Computerworld online –
Pharmaceutical maker Eli Lilly & Co. blamed a programming error for a recent incident in which it accidentally disclosed the e-mail addresses of about 600 medical patients who had registered to get messages reminding them to take the antidepressant drug Prozac or to attend to other health-related matters.
Analysts said the mistake points to the need for health care organizations to assess whether the way they communicate with patients violates medical data privacy rules that were implemented earlier this year by the federal government in keeping with the Health Insurance Portability and Accountability Act (HIPAA) passed in 1996.
Indianapolis-based Eli Lilly sent an electronic message to registered users of the "reminder" service on June 27 to notify them that the feature would be discontinued due to a Web site redesign, according to company spokeswoman Anne Griffin. But all of their e-mail addresses were revealed in the message's "to" field, instead of just each individual's address, she said.
Griffin described the mistake as an "isolated event" that was the result of human error. In response, she added, Eli Lilly is preparing a code audit review and "working on a program that would block all outbound e-mails with more than one address." The company is also talking to its employees about the importance of protecting patient privacy, Griffin said.
Eli Lilly had total revenue of about US$11 billion last year. Griffin declined to comment on whether the e-mail incident violated the terms of the HIPAA regulations, which include stipulations that health care organizations must establish policies and procedures aimed at protecting privacy of patients.
Analysts said the drug maker probably wouldn't face any HIPAA penalties, because companies were given two years to comply with the privacy rules. But the mistake shows why the regulations are needed, said Mike Davis, a research director at Gartner Inc. in Stamford, Conn. Without HIPAA, he said, the health care industry would find it hard to benefit from Internet technologies, because patients wouldn't "trust the privacy and confidentiality of their information on the Web."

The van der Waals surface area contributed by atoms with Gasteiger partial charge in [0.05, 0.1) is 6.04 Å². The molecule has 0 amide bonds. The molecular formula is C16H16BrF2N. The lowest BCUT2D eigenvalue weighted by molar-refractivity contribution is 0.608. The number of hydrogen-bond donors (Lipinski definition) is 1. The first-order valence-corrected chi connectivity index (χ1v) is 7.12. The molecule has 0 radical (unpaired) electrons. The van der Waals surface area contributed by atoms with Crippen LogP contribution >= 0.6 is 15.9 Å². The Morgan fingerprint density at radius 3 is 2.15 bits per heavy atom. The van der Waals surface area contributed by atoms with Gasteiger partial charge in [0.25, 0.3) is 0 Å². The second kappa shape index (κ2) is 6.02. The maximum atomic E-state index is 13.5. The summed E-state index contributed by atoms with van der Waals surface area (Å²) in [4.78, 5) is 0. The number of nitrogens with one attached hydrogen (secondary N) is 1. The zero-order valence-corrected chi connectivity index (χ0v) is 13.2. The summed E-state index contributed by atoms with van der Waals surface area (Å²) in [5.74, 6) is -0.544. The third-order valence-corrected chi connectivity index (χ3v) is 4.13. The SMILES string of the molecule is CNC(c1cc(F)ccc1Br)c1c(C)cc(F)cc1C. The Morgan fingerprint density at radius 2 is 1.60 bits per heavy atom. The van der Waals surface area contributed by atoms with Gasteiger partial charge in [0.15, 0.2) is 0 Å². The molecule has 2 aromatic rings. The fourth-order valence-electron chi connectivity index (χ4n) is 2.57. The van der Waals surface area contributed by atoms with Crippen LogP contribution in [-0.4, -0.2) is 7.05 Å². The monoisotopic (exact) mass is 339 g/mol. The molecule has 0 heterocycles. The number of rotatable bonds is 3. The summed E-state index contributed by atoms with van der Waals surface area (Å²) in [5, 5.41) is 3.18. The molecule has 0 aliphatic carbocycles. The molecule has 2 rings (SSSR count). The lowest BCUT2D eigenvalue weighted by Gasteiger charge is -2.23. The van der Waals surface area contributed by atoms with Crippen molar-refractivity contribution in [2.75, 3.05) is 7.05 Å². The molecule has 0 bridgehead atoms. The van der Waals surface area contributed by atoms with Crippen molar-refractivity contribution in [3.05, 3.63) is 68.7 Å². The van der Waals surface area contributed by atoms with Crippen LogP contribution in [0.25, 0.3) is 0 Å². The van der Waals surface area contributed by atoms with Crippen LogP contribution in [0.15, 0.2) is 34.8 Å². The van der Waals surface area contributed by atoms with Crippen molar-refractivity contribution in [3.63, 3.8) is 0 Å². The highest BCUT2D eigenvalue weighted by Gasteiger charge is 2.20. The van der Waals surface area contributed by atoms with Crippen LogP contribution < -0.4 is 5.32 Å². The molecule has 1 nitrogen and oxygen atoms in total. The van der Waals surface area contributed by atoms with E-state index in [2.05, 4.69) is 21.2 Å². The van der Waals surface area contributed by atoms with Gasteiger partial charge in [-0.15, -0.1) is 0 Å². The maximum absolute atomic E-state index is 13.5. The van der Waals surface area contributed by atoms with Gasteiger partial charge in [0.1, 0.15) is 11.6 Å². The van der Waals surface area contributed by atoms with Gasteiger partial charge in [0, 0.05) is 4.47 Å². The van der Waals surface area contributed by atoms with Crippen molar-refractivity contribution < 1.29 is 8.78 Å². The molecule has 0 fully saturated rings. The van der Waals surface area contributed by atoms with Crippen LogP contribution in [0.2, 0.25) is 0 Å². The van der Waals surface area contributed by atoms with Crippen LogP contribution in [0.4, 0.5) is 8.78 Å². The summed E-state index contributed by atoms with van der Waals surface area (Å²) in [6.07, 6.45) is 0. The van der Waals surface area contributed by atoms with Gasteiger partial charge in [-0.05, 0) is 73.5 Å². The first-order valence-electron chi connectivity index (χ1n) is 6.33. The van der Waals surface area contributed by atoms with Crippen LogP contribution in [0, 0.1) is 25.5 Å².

During the next two years, health care organizations will have to review the methods they use to communicate with patients in order to ensure that they're complying with the new rules, said John Mills, a HIPAA consultant in Fort Worth, Texas. Companies using e-mail for that purpose need to make sure that the messages contain "no identifiable patient information," and that any individual medical information is encrypted, Mills said.
Last week's incident at Eli Lilly has already come under fire from the New York-based American Civil Liberties Union (ACLU). In a letter sent to the Federal Trade Commission, the ACLU asked the FTC to investigate Eli Lilly for possible consumer privacy violations.
"If this breach of duty goes unnoticed, it could raise the possibility not only that Eli Lilly will continue to injure consumers and harm the public interest, but that other companies will be encouraged to engage in similarly unfair and deceptive practices," wrote Barry Steinhardt, the ACLU's associate director, and Christopher Chiu, an Internet policy analyst for the group.